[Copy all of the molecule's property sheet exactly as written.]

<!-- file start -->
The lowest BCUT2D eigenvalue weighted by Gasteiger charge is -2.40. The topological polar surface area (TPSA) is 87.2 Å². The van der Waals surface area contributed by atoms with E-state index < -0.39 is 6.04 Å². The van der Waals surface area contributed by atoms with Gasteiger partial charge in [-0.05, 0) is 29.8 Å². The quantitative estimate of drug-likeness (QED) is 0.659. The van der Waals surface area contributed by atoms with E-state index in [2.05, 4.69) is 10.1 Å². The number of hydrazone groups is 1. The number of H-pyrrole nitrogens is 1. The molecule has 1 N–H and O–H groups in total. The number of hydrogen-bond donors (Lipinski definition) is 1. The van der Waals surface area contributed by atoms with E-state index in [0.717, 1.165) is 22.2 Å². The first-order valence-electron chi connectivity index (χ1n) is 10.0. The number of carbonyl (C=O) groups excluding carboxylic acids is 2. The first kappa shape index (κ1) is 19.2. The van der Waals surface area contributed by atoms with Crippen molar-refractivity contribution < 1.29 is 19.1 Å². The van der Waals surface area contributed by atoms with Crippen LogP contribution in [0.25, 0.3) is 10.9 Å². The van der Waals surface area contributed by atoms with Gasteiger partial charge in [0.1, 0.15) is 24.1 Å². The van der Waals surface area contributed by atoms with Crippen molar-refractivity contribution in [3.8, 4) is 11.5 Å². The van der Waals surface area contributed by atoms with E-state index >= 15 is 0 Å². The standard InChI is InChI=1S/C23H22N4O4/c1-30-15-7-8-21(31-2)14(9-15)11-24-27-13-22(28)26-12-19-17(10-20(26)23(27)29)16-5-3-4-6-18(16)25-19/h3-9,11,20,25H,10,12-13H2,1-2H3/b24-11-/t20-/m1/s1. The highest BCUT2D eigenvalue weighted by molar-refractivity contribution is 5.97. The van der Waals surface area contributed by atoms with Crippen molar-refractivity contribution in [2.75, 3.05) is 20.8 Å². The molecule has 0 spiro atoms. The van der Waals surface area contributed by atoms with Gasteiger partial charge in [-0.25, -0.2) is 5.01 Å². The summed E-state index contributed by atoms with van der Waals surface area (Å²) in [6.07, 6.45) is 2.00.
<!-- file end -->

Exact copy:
The lowest BCUT2D eigenvalue weighted by Gasteiger charge is -2.40. The topological polar surface area (TPSA) is 87.2 Å². The van der Waals surface area contributed by atoms with E-state index < -0.39 is 6.04 Å². The van der Waals surface area contributed by atoms with Gasteiger partial charge in [-0.05, 0) is 29.8 Å². The quantitative estimate of drug-likeness (QED) is 0.659. The van der Waals surface area contributed by atoms with E-state index in [2.05, 4.69) is 10.1 Å². The number of hydrazone groups is 1. The number of H-pyrrole nitrogens is 1. The molecule has 1 N–H and O–H groups in total. The number of hydrogen-bond donors (Lipinski definition) is 1. The van der Waals surface area contributed by atoms with E-state index in [0.717, 1.165) is 22.2 Å². The first-order valence-electron chi connectivity index (χ1n) is 10.0. The number of carbonyl (C=O) groups excluding carboxylic acids is 2. The first kappa shape index (κ1) is 19.2. The van der Waals surface area contributed by atoms with Crippen molar-refractivity contribution < 1.29 is 19.1 Å². The van der Waals surface area contributed by atoms with Crippen LogP contribution in [0.25, 0.3) is 10.9 Å². The van der Waals surface area contributed by atoms with Gasteiger partial charge in [0.1, 0.15) is 24.1 Å². The van der Waals surface area contributed by atoms with Crippen molar-refractivity contribution in [3.8, 4) is 11.5 Å². The van der Waals surface area contributed by atoms with E-state index >= 15 is 0 Å². The standard InChI is InChI=1S/C23H22N4O4/c1-30-15-7-8-21(31-2)14(9-15)11-24-27-13-22(28)26-12-19-17(10-20(26)23(27)29)16-5-3-4-6-18(16)25-19/h3-9,11,20,25H,10,12-13H2,1-2H3/b24-11-/t20-/m1/s1. The highest BCUT2D eigenvalue weighted by molar-refractivity contribution is 5.97. The van der Waals surface area contributed by atoms with Crippen molar-refractivity contribution in [2.75, 3.05) is 20.8 Å². The molecule has 0 spiro atoms. The van der Waals surface area contributed by atoms with Gasteiger partial charge in [-0.25, -0.2) is 5.01 Å². The summed E-state index contributed by atoms with van der Waals surface area (Å²) in [6.07, 6.45) is 2.00.